Simply an astonishing framing of events.

40 comments:

Ray Blehar said...

Sorry, KC, you don't have your facts straight in the PSU scandal.

PSU reported the incident. One PSU official testified to it under oath. A second person's e-mail is included in the Freeh Report who also claims to have contacted local officials.

Please check Chapter 8 of the Freeh Report. Freeh cites the reporting law but doesn't say anyone violated it. Instead, he reverts to making irrelevant statements on the Clery Act, which wasn't even implemented at PSU until 2007.

BTW, I cite you in my upcoming report. How do you like your crow?

Ray Blehar said...

Also, the false accusation in the PSU case was that McQueary told PSU officials, in 2001, he saw something in the shower. He told them what he witnessed was around a corner and out of sight and only saw Sandusky and the child after they exited the shower.

In 2010, he changed his story to actually seeing Sandusky and the child in the shower. One of six witnesses to lie on the stand in the case, including the janitor, who story does not hold water.

This case is going up in flames in February.

Oh, and thanks for linking to the blog. More people need to know the truth about the PSU case. I appreciate you getting the word out.

William L. Anderson said...

You might recall that Justice Samuel Alito was at the signing party for UPI. I wonder how he will rule if certiorari is granted.

My sense is that the initial review will be done either by Kagan or Sotomayor, and both of them are so politically-correct that I doubt they will want to see justice done here.

Scot Foley said...

Four justices must agree to hear a case in order for it to be placed on the Supreme Court's docket. Despite the seemingly long odds, I can actually see a promising avenue for the three falsely accused players here. The Court doesn't often shy away from high-profile cases, and if there is a discernible split among the circuits relating to any of the claims that were brought I would wager that four justices would be eager to hear the arguments.

I agree with KC that the petition for en banc rehearing by the non-indicted players is far less likely to prevail. Of course, they could then also file a writ of certiorari to the Supreme Court, but I suspect the Court would not be inclined to take this case, where the defendants' breach and the harm to the plaintiffs are far less obvious.

Anonymous said...

Does anyone know the time and place for Mr. Wilson's nest Gospel Singing Crusade?

sceptical said...

Request for en banc hearing denied.

http://www.heraldsun.com/news/localnews/x1888455373/Appeals-court-denies-request-for-new-lacrosse-hearing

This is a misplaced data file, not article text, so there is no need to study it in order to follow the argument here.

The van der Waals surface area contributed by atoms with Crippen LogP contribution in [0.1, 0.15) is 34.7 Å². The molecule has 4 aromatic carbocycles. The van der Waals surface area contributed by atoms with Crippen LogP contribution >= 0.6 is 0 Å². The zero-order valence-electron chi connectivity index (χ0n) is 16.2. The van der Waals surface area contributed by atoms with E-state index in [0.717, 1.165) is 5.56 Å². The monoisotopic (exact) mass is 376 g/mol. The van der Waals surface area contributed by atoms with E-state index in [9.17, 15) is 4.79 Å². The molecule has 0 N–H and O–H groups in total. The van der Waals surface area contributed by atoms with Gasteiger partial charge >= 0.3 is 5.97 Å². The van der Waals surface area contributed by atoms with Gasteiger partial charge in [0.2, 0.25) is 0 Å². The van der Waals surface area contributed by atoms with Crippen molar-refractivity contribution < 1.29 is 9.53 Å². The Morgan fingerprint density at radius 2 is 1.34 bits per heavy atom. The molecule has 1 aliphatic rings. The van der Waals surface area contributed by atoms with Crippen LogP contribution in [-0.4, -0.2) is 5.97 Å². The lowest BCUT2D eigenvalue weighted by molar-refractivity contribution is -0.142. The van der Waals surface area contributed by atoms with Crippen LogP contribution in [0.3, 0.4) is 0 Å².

Anonymous said...

There is not a snowball's chance in hell that the Supreme Court will grant cert here. As I keep repeating ad nauseum, the Court will not think it necessary to spend its resources on a case where the indicted players were exonerated by the NC Attorney General, the DA was disbarred and the indicted players received a monetary settlement. It's also a case that's "too messy" for the court to take up-- because of the extraordinarily badly drafted complaint where the players' lawyers threw up every possible claim against every conceivable defendant, the Court would have to wade through too much extraneous material to be even able to narrow down what the issues are that they might address. The Court will have no interest in doing the work that the players' lawyers should have done before filing their case .

Anonymous said...

" the Court will not think it necessary to spend its resources on a case where the indicted players were exonerated by the NC Attorney General, the DA was disbarred and the indicted players received a monetary settlement."

Totally irrelevant to the civil rights issues involved. (One wouldn't want them to endorse what Nifong did...)

" where the players' lawyers threw up every possible claim against every conceivable defendant"

I doubt that will surprise the court; that's what lawyers usually do.

Anonymous said...

To Anonymous at 5:51: Unfortunately, I believe you are incorrect. The Court will rarely take a civil rights caseby a non-protected class (here, whites) in order not to "endorse" behavior that, while wrong, did not result in meaningful harm to the non-protected class. Yes, we all know the laxers got mistreated but, in the end, they weren't tried, they weren't convicted, they were exonerated and they received compensation. The Court will not view this case as one worthy of their attention.

As to your view that the horrendous complaint will not surprise the Court, you have to understand that, as a rule, the Court proceeds slowly-- they like to review cases where the issue is narrowly framed and the consequences of a decision are foreseeable. That is hardly the case here. The 4th circuit decision made it very clear that the case was poorly crafted and had the ability to drag numerous irrelevant parties into a litigation quagmire. See the circuit court's concern over Addison for example.

Quasimodo said...

" The Court will rarely take a civil rights case by a non-protected class (here, whites) "

Any group treated differently by law enforcement specifically because of their membership in that group, automatically becomes a member of a "protected" class. (There can even be a "protected class" of one, when one individual is specifically treated differently by authorities than every other citizen.)

The idea that Congress only intended for African-Americans to be beneficiaries of civil rights laws,
as argued in the Fourth Circuit, is a throwback to the logic of Dred Scot (where regardless of what Congress wrote, the laws were "opined" by the justices to apply only to whites).

Judge Beaty will not concede (in his various opinions in these and other cases) that Native Americans, Asians, or Hispanics, are covered by those laws; nor even white women (when women's rights are considered).